The science behind it is quite simple. The energy released in the burning of wood and similar materials is about one third captured as ambient heat and about two- thirds lost in smoke and gas. The idea is to control the burning in such a way that as much as possible of the energy is transferred to the gases and then to impound the gas for later use. The gaseous products are 20% combustible hydrogen (from the breakdown of water vapour in the wood), 20% carbon monoxide and 60% nitrogen from the air. The nitrogen forms a safe conveyance medium while the carbon monoxide is toxic and must be handled sensibly. (If you lock yourself in an unventilated space with a car engine running, well that's one way of shuffling off this mortal coil).

The crux of the technology is to burn the wood with only 30% of the air it needs for normal combustion. In this condition an exothermic reaction raises the temperature very high and this maximises the decomposition of water vapour and the production of hydrogen. A simple gasifier design has been developed and tested and a few units are already in operation around the island.

"Wood-gas" or "producer gas" was widely used in Europe in the nineteenth century before cheap and all-conquering oil, and during World War II 95% of all farm machinery in Denmark and 40% of all motor traffic in Sweden ran on wood-gas. The US Federal Energy Management Unit has commissioned and tested design prototypes in the 1980s and 1990s for introduction in the event of an oil emergency.

Small units using the local design are suitable alternatives to imported kerosene and LPG and in the longer term wood-gas has potential as a vehicle fuel for tractors and heavy machinery. Obviously firewood and coconut shells are not options for the big works like the large scale generation of electricity for the power system.

Now that the basic R&D is done and venture capital for the innovation stage is not need it would be profitable and serve national goals if a private company with financial resources were to step in and bring the product to market. Unfortunately Sri Lanka's trade, commission and tourism oriented private sector has little industrial drive.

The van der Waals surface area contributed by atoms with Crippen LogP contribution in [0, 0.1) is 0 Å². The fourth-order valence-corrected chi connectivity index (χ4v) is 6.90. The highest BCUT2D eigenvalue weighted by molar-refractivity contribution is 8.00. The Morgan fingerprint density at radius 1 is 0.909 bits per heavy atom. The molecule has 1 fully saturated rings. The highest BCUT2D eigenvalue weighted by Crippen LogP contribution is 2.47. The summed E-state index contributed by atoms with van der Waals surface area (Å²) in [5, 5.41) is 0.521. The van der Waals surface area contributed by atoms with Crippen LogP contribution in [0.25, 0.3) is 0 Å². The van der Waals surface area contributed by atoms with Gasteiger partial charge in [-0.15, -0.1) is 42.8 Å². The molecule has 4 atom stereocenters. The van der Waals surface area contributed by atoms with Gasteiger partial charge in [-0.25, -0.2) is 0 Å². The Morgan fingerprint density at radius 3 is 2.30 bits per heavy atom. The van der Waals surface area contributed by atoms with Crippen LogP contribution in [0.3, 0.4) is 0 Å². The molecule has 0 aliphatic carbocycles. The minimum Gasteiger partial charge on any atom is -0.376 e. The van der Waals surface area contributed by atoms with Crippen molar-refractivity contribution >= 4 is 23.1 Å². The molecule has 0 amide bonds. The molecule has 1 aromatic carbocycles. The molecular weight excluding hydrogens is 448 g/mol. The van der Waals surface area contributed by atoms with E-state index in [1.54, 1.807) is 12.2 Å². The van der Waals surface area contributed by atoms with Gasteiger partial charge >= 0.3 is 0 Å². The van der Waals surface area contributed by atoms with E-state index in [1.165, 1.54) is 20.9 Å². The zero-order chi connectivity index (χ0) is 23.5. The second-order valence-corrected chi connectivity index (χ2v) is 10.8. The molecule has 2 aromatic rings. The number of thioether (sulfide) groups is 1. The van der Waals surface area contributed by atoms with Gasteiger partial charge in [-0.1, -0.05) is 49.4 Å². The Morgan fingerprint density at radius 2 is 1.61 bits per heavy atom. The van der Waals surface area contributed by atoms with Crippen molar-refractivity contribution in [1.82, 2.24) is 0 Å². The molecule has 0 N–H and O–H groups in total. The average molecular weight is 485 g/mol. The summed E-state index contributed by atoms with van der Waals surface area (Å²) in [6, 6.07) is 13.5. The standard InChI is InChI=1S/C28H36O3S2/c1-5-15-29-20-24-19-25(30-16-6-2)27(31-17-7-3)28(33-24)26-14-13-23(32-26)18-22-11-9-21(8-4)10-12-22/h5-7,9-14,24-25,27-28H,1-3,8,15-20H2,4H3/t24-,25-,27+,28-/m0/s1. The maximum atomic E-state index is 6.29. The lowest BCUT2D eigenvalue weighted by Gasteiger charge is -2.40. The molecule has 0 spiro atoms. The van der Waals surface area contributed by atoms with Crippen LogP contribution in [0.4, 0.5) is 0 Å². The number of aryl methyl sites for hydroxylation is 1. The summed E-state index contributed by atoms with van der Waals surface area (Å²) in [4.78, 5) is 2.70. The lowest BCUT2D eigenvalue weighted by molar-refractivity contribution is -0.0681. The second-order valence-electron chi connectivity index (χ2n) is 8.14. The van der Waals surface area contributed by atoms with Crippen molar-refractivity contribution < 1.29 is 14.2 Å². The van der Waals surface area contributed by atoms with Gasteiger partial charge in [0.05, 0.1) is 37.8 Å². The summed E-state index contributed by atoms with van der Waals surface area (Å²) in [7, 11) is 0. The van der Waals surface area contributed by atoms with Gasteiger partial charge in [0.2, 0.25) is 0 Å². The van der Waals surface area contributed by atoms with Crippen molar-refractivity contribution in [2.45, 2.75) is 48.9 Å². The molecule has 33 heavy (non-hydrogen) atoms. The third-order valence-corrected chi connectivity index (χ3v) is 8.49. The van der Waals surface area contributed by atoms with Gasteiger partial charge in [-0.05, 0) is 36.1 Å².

The moral of this article is that there are numerous innovative, productive and profitable small scale industrial initiatives which are languishing in the woodwork. They must be understood, evaluated and brought to market sensibly. Those with real commercial potential must be separated from the silly ones that violate the elementary laws of science and economic rationality. Feet firmly planted on the ground technologists and able entrepreneurs, not overzealous nationalists and still wet behind the ear greens, are the best people to involve in these decisions.

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Bribery and corruption hindrance to economic development

Sunday Times: 23/07/2006"

There are many factors impeding Sri Lanka's economic growth which prevent the country from achieving a much higher level of economic performance. Among these is the rampant corruption by both politicians and government officers.

From time to time there have been reports in the press of suspected corruption or of a case being brought against an official that he or she has been corrupt.